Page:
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Property Information FAQs
- Why do we have Real Estate Assessments?
Real estate assessments attempt to fairly distribute the necessary tax burden among all property owners based on the market value of their property. State statutes require all jurisdictions to assess real estate at market value and require jurisdictions with a population of over 30,000 to reassess at least every two years. City code requires annual assessments (City Code of Ordinances, Chapter 30, Article III).
- How is my assessment value determined?
Residential property is evaluated by comparing the resident's property to recent sale prices of similar properties that have sold near them. Variables such as age size, quality, condition, location and amenities are important factors given consideration.
- What is the definition of “Fair Market Value”?
Fair Market Value is defined as the price the property will bring when offered for sale by one who desires but is not obligated to sell and bought by one who is under no necessity of having that property.
- What is the definition of a Foreclosure Sale?
A foreclosure sale is defined as the optional right of the mortgagee or lending institution to sell mortgaged property if the mortgagor fails to make payment, applying proceeds from the sale toward the outstanding debt.
- What is the definition of a Short Sale/Deed in Lieu of Foreclosure?
A short sale takes place when the bank allows you to sell your property even though their mortgage won’t be paid. Be careful – the bank may allow the sale to go through, but only on the condition that you repay the deficiency. In a deed in lieu of foreclosure, the property is signed over to the bank in exchange for the bank giving up its rights against you. Why might a bank agree to either of these? Lenders spend $30,000 or more to foreclose on a property. Most lenders will consider these options to avoid foreclosure cost.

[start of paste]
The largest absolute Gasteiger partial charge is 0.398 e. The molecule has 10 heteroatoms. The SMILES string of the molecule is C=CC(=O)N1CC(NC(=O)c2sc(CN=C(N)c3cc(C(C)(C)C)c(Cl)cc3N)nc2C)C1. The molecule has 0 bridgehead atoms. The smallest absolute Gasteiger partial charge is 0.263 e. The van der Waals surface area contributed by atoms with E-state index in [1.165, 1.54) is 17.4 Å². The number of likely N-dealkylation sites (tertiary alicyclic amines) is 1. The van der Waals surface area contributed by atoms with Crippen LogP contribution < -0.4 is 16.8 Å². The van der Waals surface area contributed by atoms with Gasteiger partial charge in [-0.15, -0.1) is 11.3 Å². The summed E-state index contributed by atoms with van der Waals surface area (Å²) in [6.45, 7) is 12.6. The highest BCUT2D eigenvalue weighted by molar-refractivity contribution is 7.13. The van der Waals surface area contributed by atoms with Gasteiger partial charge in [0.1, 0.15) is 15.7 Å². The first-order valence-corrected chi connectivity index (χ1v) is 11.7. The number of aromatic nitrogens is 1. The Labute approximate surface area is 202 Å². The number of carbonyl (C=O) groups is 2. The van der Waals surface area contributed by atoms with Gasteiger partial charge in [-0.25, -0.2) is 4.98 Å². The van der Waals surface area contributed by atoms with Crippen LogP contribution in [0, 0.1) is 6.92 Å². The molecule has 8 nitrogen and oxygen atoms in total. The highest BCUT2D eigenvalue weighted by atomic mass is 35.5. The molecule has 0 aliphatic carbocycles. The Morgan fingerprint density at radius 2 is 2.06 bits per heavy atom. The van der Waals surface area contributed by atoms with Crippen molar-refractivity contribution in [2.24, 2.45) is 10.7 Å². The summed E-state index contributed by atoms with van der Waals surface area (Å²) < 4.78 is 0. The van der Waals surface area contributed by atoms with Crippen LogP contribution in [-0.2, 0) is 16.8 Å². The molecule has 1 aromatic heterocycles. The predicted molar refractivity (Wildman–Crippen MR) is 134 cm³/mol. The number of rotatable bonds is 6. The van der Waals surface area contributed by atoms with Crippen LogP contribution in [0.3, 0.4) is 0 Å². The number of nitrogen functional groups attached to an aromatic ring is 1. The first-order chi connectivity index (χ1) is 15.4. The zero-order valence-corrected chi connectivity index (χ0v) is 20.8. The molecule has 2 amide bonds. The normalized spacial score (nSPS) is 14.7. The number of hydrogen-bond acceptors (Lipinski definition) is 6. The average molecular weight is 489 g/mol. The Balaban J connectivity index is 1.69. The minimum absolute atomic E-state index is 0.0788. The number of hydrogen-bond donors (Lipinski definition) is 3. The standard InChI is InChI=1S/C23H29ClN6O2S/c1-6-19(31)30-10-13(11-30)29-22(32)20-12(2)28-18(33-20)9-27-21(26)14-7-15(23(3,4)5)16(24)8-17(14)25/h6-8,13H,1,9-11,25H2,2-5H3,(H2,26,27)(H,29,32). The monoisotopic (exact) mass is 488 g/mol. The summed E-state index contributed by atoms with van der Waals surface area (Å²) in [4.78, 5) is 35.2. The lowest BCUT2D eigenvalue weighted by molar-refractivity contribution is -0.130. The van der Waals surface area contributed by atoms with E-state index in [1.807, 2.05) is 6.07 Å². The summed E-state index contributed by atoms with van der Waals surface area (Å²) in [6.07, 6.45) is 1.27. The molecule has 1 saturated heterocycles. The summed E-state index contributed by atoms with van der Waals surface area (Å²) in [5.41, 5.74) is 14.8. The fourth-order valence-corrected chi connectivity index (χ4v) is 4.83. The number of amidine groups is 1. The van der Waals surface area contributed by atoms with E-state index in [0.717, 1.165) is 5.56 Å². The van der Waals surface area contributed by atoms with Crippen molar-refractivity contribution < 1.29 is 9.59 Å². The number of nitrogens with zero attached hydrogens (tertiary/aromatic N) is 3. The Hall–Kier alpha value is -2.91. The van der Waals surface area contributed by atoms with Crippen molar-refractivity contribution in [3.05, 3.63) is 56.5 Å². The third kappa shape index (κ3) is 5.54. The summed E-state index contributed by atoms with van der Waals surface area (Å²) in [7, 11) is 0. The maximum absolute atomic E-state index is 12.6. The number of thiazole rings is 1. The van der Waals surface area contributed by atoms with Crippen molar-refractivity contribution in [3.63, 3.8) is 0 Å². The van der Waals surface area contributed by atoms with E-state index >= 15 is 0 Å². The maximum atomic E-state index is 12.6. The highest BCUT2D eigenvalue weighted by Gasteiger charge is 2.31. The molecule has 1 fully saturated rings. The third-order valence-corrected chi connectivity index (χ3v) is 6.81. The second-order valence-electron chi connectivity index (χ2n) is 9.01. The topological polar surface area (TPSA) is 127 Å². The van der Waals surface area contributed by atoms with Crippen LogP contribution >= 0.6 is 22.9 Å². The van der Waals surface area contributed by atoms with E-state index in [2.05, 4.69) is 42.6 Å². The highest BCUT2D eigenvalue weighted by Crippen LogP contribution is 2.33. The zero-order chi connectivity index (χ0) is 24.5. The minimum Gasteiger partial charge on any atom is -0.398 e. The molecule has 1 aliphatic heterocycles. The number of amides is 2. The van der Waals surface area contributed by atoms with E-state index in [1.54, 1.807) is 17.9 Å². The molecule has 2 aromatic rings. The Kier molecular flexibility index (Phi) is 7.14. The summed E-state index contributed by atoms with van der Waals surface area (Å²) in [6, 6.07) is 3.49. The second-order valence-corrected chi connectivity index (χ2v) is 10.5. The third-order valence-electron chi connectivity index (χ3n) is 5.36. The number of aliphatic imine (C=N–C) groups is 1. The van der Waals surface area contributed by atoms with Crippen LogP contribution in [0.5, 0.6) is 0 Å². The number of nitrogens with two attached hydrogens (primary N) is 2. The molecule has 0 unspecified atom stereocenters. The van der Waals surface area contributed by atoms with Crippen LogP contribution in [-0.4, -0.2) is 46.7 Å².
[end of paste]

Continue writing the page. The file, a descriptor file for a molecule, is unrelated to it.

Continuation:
- How can I calculate my Real Estate Taxes?
The amount of tax you pay is determined by the tax rate applied to your assessed value. The tax rate is set by City council. Based on your Borough definition in the property description, if you are classified mosquito controlled (Mosq) your tax rate is currently $1.05 per $100 of assessed value. If you are in a non-mosquito control (Non-mosq) your tax rate is currently $1.04 per $100 of assessed value.
To determine the annual tax, divide your real estate assessment by 100 and multiply the answer by your tax rate. The result is your yearly tax amount.
- What should I do if I find an error in my property description?
Notify the Real Estate Assessor's office firstname.lastname@example.org or call 757-382-6363.
- When should I be notified of my new Assessment and when will it take effect?
Property owners are notified by mail, the first week in March, when the property value has changed since the last March notification. The values indicated will take effect the next JULY for the new tax year.
- Where can I obtain copies of deeds and plats?
Copies of deeds and plats can be purchased from the Clerk of Court located in the Chesapeake Circuit Court Building.
- Does the City have a program to assist senior citizens and disabled persons on their property taxes?
Yes. City Council has adopted a program to assist qualifying individuals on both real estate and personal property taxes. We encourage qualifying senior citizens and disabled persons to take advantage of our tax exemption programs. For more information, contact the Commissioner of the Revenue Office at 757-382-6455.